The Intuition of Algorithms
We live in a world of ever smarter machines and devices. For all their intelligence, though, we still find ourselves tapping on screens or pressing buttons to communicate with most of our gadgets. When will devices spend more time thinking about us, than we do about them? Algorithmic Intuition is focused on ways to close the gap. We develop deep-learning-based algorithms that recognize activity and context. From these algorithms, we can derive actionable insight for devices to better understand human needs.
Aging Adults and Care
As our population ages, the need for high quality care becomes ever more urgent. Already there are 20 million people in the US over the age of 75 years. Gone is the assumption of residential care. Now Aging Adults want to live their lives in the comfort of their own home. Today with proper care and monitoring, aging-in-place is becoming the standard. The challenge then is understanding when care plans should change and when more immediate help is needed.
Activity is complicated. We move, shift, reach, stretch and walk. For fellow humans, we readily recognize each of these activities without a thought. Knowing a person is sitting on sofa, we can guess they will relax for a while. Knowing they are drinking a beverage, we can guess that they are thirsty. Human activity provides tremendous understanding about people.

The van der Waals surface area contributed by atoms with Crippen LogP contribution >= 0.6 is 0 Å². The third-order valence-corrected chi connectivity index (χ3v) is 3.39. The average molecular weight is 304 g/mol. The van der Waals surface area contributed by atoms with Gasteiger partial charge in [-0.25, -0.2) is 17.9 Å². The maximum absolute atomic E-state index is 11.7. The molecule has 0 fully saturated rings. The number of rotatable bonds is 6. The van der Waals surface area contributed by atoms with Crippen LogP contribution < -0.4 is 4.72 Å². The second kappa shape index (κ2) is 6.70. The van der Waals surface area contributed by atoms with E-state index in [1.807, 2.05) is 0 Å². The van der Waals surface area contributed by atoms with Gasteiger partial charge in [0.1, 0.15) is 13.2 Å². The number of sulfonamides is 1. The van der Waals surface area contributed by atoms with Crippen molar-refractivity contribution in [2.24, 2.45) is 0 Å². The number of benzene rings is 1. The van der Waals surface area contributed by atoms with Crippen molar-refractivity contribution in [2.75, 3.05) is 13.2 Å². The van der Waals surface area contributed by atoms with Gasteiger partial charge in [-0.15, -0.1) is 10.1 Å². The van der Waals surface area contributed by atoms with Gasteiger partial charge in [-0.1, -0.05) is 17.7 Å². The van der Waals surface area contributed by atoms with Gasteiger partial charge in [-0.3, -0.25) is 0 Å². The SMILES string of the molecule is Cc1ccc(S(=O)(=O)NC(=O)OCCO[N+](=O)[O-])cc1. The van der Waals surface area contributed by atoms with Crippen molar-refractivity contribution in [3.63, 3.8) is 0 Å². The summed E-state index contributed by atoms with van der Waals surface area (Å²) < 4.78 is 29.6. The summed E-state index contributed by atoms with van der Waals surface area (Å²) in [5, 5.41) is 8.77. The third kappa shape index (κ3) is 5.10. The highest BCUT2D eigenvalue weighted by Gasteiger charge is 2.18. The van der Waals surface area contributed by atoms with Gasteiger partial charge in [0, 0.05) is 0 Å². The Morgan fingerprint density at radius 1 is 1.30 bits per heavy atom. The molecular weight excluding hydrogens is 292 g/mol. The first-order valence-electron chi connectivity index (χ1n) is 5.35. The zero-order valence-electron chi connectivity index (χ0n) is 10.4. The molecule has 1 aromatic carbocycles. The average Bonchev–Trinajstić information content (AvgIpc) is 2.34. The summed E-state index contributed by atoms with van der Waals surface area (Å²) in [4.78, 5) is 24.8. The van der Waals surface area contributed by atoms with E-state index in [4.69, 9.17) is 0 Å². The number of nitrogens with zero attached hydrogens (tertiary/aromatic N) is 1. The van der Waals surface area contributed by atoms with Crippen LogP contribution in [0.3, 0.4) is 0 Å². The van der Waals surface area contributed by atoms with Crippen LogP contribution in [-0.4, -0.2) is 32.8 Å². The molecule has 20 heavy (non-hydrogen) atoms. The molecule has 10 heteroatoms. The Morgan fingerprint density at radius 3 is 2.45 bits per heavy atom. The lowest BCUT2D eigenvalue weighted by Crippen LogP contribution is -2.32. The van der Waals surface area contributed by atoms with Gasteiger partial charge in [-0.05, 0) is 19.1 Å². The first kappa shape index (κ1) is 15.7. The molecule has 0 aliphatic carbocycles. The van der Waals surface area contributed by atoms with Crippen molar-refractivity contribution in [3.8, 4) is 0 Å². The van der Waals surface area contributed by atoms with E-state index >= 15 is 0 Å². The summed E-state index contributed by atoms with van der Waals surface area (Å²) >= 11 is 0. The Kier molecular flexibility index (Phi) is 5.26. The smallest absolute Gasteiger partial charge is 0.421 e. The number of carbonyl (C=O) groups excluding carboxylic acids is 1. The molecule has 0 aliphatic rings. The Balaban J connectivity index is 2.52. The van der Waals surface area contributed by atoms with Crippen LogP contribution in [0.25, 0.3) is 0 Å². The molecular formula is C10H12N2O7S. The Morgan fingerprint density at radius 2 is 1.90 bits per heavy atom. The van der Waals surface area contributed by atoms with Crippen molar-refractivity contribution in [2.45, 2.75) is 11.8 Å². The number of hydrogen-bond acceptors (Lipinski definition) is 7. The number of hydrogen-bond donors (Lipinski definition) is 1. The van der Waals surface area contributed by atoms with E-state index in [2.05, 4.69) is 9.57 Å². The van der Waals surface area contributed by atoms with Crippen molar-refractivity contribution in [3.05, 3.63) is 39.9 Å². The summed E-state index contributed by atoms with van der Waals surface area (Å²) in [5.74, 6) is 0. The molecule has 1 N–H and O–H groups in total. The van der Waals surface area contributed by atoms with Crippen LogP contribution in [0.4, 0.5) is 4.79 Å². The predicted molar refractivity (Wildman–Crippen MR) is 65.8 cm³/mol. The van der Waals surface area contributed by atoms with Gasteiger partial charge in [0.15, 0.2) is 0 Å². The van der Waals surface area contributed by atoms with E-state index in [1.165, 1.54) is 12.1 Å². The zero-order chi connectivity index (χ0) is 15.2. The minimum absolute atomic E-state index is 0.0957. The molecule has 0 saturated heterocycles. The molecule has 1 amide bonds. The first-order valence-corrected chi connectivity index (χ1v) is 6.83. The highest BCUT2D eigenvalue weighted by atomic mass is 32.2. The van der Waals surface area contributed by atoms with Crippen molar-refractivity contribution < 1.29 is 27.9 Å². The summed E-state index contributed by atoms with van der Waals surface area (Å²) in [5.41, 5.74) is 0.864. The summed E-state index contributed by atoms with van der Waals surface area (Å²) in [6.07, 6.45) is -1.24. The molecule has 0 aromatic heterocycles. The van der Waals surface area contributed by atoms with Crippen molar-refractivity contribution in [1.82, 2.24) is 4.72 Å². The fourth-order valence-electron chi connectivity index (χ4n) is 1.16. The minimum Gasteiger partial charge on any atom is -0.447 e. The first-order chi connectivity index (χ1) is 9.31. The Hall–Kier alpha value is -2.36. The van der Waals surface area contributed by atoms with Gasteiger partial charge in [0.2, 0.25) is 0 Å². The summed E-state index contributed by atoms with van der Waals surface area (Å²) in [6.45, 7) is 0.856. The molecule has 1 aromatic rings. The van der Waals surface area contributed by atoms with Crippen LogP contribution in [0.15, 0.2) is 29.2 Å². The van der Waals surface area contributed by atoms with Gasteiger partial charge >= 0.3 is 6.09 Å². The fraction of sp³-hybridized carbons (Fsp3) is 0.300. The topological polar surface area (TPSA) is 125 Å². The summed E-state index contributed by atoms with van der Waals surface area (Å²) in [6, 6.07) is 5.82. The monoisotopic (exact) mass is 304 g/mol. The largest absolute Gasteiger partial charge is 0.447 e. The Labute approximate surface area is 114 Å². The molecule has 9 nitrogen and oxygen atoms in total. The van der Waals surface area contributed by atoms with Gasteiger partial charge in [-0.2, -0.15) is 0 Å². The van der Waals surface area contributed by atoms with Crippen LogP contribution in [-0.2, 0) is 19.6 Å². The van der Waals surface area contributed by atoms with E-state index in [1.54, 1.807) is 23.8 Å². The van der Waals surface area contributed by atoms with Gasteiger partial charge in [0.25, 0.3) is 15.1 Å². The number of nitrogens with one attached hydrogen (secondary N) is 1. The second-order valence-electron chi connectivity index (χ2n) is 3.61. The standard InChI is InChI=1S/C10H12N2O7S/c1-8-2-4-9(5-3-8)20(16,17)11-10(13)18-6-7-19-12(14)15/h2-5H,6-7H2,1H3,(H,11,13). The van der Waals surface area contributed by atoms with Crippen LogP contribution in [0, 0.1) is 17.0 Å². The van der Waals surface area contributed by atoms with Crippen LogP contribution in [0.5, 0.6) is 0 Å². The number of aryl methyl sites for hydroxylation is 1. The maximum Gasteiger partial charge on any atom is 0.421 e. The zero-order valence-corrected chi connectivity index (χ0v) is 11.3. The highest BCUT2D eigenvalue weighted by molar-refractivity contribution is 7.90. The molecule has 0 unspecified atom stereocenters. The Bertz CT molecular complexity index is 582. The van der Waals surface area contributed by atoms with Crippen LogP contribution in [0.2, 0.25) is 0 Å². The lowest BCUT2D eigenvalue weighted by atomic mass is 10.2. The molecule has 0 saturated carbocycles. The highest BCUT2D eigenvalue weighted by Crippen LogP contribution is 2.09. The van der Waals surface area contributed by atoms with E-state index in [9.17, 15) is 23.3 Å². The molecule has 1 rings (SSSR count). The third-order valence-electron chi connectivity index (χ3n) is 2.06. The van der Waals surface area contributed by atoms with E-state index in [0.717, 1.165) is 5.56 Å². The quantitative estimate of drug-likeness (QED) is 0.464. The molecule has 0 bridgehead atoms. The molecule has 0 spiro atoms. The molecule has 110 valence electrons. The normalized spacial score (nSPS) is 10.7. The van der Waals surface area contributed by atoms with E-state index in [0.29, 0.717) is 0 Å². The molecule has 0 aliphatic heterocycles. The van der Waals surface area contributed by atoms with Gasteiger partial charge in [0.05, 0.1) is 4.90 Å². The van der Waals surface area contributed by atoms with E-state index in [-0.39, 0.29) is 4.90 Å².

Machine Learning Meets Sensors
Recent advances in deep neural network (DNN) algorithms are providing unprecedented capability to resolve activities from fused motion and sensor data. When taken from data across large populations, these DNNs are especially powerful and allow for subtle distinctions between activities (ADLs) such as Drinking, Eating, Dressing, Walking, Sitting etc with high accuracy and low-computational cost.
Sensing the World
There are a vast number of human-centric sensors being used today. Thanks to advances from the Mobile phone industry, low-cost, high-volume sensors can measure motion, rotation, particulates, light, pressure, humidity, sound and location — to name a few. With their small size, these allow a broad range of solutions for identification of human activity.
Human Activity Recognition
Human Activity Recognition is a set of algorithmic techniques that takes fused sensor data from motion and other sensors and identifies activity. The range of activities is broad and varied. From identifying activities in the elderly, to maximizing athletic performance, to optimizing factory efficiency, to tracking medical care and regimen compliance.